The thick body armour on some dinosaurs seems perfectly engineered to foil hungry predators. But the remains of a newly discovered armoured dinosaur hint that its spiky suit had another role: showing off to potential mates and rivals.
The spikes on a well-preserved fossil of a 1,300-kilogram armoured dinosaur called Borealopelta markmitchelli exhibit the same growth pattern as antelope horns and other structures used for both defence and display, says vertebrate palaentologist Caleb Brown of the Royal Tyrrell Museum of Palaeontology in Drumheller, Canada. “They might have been billboards, basically, to advertise for the animal,” Brown says. He is scheduled to present his findings on August 26 at the Society of Vertebrate Paleontology annual meeting in Calgary, Canada.1
Fossils generally don’t reveal much about the size of a dinosaur’s spines when it was alive. Armoured dinosaurs were sheathed in bone plates, but that bone was also crowned by more flexible tissue made partly of keratin. Such soft tissue is seldom preserved in the fossil record, leaving researchers uncertain of the size and variety of these keratin caps.
But researchers got a rare glimpse of this soft tissue with the 2011 discovery in Canada of the first specimen of B. markmitchelli, which lived 110 million years ago. The exquisitely preserved fossil allowed Brown to measure both the keratin caps and bone plates from the animal’s snout to its hips. He found that the flatter bone plates closer to its tail were covered with a thin crust of keratin. But the keratin on the tusk-like spines protruding from the animal’s shoulders was much thicker, making up one-third of the spines’ length. Chunky keratin ornaments also capped the bone spikes on the animal’s neck.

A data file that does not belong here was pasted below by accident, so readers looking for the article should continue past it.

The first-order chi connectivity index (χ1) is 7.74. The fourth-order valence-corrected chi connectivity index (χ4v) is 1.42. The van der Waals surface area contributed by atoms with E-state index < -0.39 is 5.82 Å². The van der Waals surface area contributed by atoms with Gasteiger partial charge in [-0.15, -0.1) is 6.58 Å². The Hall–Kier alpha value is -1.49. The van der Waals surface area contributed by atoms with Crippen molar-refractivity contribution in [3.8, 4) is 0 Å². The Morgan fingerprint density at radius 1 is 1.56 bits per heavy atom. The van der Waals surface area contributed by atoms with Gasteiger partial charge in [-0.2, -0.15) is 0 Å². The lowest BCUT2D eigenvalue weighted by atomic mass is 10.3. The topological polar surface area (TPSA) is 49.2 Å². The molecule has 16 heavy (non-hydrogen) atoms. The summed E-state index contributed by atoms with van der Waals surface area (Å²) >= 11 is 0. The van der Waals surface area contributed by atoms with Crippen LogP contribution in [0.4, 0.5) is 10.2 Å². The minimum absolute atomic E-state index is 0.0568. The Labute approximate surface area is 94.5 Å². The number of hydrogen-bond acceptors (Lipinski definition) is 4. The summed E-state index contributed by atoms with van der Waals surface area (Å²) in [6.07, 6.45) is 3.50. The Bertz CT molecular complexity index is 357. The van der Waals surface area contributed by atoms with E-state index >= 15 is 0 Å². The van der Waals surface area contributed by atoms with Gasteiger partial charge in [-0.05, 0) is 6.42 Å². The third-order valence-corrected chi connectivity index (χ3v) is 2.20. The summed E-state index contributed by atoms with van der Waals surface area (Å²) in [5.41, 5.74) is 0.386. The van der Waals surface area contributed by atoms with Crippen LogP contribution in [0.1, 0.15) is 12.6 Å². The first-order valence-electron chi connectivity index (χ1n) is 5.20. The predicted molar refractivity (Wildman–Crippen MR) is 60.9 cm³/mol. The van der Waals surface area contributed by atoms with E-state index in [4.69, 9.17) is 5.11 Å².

Up and down the animal’s body, the taller the bone plate, the thicker its cap of keratin. Brown says that pattern is common in horns and antlers, which today’s animals use to send signals to each other as well as to fend off attackers.
It’s also telling that B. markmitchelli’s most elaborate decorations are near the front of its body, as are modern-day horns and antlers. Two Borealopeltas facing off would each have gotten an eyeful of bristling armour.
The details add up to suggest that the evolution of B. markmitchelli’s flashy spikes was driven by the demands of social communication. The adornments might have provided a warning to potential foes, a lure to potential sexual partners —or both.
The argument that dinosaur armour had a role beyond protection makes sense, says vertebrate palaeontologist Thomas Holtz of the University of Maryland in College Park. “This is a nice indication that there is more to armour than absorbing damage,” he says.
B. markmitchelli tells scientists “an incredible amount”, agrees vertebrate palaeontologist Michael Burns of Jacksonville State University in Alabama. The animal helps to reveal how armour was patterned and how it evolved over time, he says, but saying that the spikes served a role in mating displays is speculation, given that there’s data from only one specimen.
Brown agrees that his idea isn’t definitive. Other exceptionally preserved fossils would help to confirm his thinking, he says, although it may be a long time before researchers are lucky enough to find anything to match Borealopelta.
This article is reproduced with permission and was first published on August 26, 2017.